As individuals and organisations you need to ask yourself whether your language is one of criticism or opportunity. Do your words move you and others to act, believing in what is possible, optimistic  that success is attainable. Do they create a space for innovation and self belief or are they words that leave everyone feeling powerless.

The problem is that the words we use all the time are the words of correction, complaint and criticism.

We constantly consider problems and push for progress with the result that our language has become one filled with negativity.

This ‘negative’ language then anchors your thinking because of the ease with which these words come to mind, how readily available it is.

So try this simple exercise to shift your thinking.

Words that leave you switched on.

Take a look at the words listed here or find more of your own, choosing a few (10 to 15) that are capture things you value. They can be work related or personal, but find those that work for you and add them to your expressive vocabulary.

You can decide on 1 a day for a week, or choose all of them at once. But make sure you consciously choose the words you want to add to your common everyday language.

Look up the word and see what it means and then consider how you could use them to express optimism, gratitude and acknowledgement.

Then having expanded your expressive vocabulary, use these words to compliment yourself and others. Not all at once, but make a mental note to use at least one of them each and every day, making them a part of how you think and how you communicate. Creating a culture of positivity. Making words of appreciation, recognition and value easily accessible and readily available.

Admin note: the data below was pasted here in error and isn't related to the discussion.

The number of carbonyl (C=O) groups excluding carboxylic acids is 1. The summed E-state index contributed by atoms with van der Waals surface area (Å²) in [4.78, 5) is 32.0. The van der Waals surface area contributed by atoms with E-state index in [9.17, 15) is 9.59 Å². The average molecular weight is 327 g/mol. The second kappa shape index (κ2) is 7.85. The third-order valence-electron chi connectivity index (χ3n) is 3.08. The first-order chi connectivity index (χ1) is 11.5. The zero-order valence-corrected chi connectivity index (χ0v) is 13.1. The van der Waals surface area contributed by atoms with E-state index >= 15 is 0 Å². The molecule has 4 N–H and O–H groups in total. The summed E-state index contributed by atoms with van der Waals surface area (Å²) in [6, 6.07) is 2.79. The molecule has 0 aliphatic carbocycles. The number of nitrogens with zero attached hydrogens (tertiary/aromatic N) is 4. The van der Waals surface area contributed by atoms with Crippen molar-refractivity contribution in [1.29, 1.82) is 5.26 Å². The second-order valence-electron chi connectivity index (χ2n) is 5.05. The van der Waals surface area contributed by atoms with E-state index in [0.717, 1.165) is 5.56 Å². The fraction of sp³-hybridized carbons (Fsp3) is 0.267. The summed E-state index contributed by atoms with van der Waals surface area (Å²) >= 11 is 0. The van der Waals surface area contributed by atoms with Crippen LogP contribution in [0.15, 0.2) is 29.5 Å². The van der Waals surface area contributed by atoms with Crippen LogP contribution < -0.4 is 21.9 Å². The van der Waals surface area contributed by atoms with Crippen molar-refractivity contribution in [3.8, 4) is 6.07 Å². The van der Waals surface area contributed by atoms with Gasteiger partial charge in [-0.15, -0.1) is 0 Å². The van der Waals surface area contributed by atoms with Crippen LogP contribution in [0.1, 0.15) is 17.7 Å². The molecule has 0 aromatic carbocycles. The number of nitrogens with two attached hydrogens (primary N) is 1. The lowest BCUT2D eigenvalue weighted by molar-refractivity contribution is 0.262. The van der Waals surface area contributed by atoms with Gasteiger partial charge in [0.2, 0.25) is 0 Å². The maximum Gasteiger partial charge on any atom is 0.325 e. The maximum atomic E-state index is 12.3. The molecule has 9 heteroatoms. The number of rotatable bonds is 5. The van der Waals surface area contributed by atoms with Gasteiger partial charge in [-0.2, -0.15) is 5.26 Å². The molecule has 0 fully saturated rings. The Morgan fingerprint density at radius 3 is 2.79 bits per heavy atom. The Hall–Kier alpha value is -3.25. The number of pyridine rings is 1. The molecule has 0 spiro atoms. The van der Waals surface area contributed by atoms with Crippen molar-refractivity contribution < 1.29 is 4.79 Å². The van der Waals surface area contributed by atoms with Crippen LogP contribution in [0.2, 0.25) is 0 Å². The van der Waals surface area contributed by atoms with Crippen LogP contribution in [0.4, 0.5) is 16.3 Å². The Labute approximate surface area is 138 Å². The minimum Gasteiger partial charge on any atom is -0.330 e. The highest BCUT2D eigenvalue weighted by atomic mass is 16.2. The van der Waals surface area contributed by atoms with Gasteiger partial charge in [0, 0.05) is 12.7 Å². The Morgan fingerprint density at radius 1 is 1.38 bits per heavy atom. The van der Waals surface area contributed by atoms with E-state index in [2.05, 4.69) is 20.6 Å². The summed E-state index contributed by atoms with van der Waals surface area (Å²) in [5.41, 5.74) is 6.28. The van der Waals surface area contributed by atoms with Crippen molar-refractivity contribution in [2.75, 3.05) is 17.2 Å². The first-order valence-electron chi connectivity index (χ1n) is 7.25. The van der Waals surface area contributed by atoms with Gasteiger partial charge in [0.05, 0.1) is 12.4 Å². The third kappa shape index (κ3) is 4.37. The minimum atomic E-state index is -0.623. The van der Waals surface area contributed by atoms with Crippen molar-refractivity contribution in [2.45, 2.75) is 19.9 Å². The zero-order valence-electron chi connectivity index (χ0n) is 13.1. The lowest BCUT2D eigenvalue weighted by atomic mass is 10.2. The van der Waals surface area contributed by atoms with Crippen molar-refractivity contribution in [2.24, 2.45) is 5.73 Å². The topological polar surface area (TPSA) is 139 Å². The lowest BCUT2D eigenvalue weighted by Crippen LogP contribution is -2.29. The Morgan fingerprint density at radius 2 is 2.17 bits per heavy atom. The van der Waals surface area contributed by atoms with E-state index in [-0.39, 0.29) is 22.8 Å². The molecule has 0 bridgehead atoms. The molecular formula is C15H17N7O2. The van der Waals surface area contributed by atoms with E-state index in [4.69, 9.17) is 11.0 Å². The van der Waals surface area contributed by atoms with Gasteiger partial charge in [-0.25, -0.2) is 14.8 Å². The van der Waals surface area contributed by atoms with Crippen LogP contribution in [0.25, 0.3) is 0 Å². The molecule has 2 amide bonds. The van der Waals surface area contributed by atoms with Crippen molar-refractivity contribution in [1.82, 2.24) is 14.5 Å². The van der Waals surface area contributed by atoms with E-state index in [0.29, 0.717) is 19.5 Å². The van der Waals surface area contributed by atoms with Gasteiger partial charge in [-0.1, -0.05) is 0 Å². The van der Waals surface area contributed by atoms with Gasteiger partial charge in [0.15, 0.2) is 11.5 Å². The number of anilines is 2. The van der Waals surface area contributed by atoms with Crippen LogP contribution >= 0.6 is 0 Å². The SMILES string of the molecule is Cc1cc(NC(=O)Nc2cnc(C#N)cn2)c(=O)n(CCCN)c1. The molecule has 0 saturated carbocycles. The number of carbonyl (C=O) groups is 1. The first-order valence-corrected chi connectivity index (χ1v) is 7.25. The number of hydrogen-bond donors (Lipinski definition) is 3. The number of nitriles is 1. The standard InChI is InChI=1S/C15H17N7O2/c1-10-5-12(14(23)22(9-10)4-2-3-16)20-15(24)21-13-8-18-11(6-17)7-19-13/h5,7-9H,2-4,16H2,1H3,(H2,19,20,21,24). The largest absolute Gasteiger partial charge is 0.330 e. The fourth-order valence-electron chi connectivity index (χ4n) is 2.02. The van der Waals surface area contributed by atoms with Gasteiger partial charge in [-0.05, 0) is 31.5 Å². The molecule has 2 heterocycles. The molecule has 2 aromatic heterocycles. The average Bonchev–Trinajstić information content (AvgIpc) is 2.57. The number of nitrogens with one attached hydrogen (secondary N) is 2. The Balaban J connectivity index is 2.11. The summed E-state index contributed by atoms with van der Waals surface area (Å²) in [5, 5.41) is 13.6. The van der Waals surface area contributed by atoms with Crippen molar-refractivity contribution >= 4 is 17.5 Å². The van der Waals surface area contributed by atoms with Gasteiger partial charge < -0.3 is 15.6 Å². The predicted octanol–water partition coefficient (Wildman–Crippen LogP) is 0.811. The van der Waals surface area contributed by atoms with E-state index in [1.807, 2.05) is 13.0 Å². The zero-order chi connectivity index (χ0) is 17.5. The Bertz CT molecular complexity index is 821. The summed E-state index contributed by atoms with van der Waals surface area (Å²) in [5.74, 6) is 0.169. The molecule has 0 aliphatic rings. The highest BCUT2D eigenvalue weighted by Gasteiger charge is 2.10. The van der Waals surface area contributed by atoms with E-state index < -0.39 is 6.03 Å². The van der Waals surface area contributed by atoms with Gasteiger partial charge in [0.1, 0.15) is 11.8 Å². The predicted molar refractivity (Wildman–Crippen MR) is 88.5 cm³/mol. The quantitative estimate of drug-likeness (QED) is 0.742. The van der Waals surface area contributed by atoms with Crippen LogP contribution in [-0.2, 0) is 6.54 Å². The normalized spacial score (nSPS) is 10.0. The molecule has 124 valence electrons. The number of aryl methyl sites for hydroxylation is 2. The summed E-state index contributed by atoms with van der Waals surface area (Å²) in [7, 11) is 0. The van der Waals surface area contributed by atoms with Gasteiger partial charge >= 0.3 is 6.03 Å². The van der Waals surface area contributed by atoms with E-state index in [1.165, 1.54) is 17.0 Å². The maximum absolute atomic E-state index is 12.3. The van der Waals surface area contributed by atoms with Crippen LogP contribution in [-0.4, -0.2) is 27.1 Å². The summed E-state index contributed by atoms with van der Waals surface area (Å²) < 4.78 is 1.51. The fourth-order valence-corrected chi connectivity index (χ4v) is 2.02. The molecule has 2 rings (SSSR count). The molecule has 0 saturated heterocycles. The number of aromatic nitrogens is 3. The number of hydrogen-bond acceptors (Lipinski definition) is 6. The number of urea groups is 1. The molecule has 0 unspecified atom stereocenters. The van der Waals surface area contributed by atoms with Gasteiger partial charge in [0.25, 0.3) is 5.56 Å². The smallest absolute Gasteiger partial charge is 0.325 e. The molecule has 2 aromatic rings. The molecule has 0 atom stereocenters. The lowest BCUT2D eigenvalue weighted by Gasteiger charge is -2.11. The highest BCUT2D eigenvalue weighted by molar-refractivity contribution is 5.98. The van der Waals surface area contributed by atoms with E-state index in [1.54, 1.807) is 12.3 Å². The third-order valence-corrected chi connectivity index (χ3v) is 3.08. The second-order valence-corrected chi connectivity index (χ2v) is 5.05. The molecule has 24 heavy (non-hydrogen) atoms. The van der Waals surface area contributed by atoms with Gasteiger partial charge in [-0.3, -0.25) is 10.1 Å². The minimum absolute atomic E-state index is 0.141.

It may take a while for you to see just how much of a difference this makes in how you feel and how you impact others. But stick with I keeping in mind that research has shown that getting a sincere compliment gives us the same positive boost as receiving cash, (even when you receive that compliment from yourself).

It may feel uncomfortable a at first, but this is because of how your mind is far more familiar with  words of demand, expectation, and disappointment. In fact you may even believe that these are the words necessary to bring about change.

Not surprising when you look at how often management and parenting use criticism to ‘motivate’ change. “We don’t do mediocrity”, “Average is not good enough”,  “What happened to the other 10%”, “If you don’t put in more effort you will fail” , “Your job is on the line here, your performance has been less than inspiring”

This is the basic flaw in our thinking, because change is more likely to occur when we believe we are capable of success. And to believe this we have to believe in ourselves.